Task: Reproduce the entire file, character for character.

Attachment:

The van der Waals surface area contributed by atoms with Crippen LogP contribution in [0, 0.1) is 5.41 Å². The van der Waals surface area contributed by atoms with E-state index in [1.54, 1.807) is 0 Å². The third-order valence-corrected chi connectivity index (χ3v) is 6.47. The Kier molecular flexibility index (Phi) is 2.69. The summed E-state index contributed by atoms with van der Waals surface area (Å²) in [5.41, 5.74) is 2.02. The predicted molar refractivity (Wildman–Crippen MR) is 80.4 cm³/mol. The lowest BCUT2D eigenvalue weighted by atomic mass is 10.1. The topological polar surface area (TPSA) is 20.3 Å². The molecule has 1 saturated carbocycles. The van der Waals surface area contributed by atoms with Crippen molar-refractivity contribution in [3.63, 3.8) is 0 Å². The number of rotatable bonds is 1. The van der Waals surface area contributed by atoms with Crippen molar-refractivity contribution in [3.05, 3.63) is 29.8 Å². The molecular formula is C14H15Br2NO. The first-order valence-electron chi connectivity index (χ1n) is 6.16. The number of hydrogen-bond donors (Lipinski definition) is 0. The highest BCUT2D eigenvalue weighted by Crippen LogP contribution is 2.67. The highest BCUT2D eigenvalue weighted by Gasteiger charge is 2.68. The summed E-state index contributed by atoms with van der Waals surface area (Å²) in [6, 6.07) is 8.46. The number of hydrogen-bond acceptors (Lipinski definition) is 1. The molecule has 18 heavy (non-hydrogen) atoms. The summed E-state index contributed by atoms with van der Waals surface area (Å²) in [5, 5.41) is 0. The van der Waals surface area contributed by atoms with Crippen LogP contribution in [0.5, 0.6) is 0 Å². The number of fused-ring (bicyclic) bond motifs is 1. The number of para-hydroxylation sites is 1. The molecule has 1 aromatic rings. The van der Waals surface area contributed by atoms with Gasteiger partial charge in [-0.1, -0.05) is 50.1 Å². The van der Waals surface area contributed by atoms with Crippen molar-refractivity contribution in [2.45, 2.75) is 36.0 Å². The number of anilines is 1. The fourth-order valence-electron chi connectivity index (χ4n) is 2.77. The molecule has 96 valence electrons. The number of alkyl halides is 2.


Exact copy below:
The van der Waals surface area contributed by atoms with Crippen LogP contribution in [0, 0.1) is 5.41 Å². The van der Waals surface area contributed by atoms with E-state index in [1.54, 1.807) is 0 Å². The third-order valence-corrected chi connectivity index (χ3v) is 6.47. The Kier molecular flexibility index (Phi) is 2.69. The summed E-state index contributed by atoms with van der Waals surface area (Å²) in [5.41, 5.74) is 2.02. The predicted molar refractivity (Wildman–Crippen MR) is 80.4 cm³/mol. The lowest BCUT2D eigenvalue weighted by atomic mass is 10.1. The topological polar surface area (TPSA) is 20.3 Å². The molecule has 1 saturated carbocycles. The van der Waals surface area contributed by atoms with Crippen molar-refractivity contribution in [3.63, 3.8) is 0 Å². The number of rotatable bonds is 1. The van der Waals surface area contributed by atoms with Crippen molar-refractivity contribution in [3.05, 3.63) is 29.8 Å². The molecular formula is C14H15Br2NO. The first-order valence-electron chi connectivity index (χ1n) is 6.16. The number of hydrogen-bond donors (Lipinski definition) is 0. The highest BCUT2D eigenvalue weighted by Crippen LogP contribution is 2.67. The highest BCUT2D eigenvalue weighted by Gasteiger charge is 2.68. The summed E-state index contributed by atoms with van der Waals surface area (Å²) in [6, 6.07) is 8.46. The number of hydrogen-bond acceptors (Lipinski definition) is 1. The molecule has 18 heavy (non-hydrogen) atoms. The summed E-state index contributed by atoms with van der Waals surface area (Å²) in [5, 5.41) is 0. The van der Waals surface area contributed by atoms with Crippen LogP contribution in [0.5, 0.6) is 0 Å². The number of fused-ring (bicyclic) bond motifs is 1. The number of para-hydroxylation sites is 1. The molecule has 1 aromatic rings. The van der Waals surface area contributed by atoms with Gasteiger partial charge in [-0.1, -0.05) is 50.1 Å². The van der Waals surface area contributed by atoms with Crippen molar-refractivity contribution in [2.45, 2.75) is 36.0 Å². The number of anilines is 1. The fourth-order valence-electron chi connectivity index (χ4n) is 2.77. The molecule has 96 valence electrons. The number of alkyl halides is 2.